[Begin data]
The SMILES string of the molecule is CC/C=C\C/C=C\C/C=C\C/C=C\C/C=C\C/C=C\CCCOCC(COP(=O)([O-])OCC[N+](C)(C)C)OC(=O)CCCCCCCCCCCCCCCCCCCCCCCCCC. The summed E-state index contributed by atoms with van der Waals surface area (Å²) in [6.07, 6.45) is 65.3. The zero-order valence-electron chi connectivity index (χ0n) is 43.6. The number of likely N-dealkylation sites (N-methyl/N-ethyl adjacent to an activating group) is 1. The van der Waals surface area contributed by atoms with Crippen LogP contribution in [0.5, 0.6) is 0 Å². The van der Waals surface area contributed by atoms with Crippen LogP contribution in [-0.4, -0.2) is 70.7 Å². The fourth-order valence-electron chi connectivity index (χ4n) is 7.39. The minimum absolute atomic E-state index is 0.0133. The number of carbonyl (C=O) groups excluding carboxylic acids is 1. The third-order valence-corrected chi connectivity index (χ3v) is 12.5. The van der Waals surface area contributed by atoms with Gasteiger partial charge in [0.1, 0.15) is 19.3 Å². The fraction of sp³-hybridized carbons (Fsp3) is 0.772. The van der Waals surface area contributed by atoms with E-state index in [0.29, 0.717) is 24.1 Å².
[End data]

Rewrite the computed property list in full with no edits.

The SMILES string of the molecule is CC/C=C\C/C=C\C/C=C\C/C=C\C/C=C\C/C=C\CCCOCC(COP(=O)([O-])OCC[N+](C)(C)C)OC(=O)CCCCCCCCCCCCCCCCCCCCCCCCCC. The summed E-state index contributed by atoms with van der Waals surface area (Å²) in [6.07, 6.45) is 65.3. The zero-order valence-electron chi connectivity index (χ0n) is 43.6. The number of likely N-dealkylation sites (N-methyl/N-ethyl adjacent to an activating group) is 1. The van der Waals surface area contributed by atoms with Crippen LogP contribution in [0.5, 0.6) is 0 Å². The van der Waals surface area contributed by atoms with Crippen LogP contribution in [-0.4, -0.2) is 70.7 Å². The fourth-order valence-electron chi connectivity index (χ4n) is 7.39. The minimum absolute atomic E-state index is 0.0133. The number of carbonyl (C=O) groups excluding carboxylic acids is 1. The third-order valence-corrected chi connectivity index (χ3v) is 12.5. The van der Waals surface area contributed by atoms with Gasteiger partial charge in [0.1, 0.15) is 19.3 Å². The fraction of sp³-hybridized carbons (Fsp3) is 0.772. The van der Waals surface area contributed by atoms with E-state index in [0.29, 0.717) is 24.1 Å².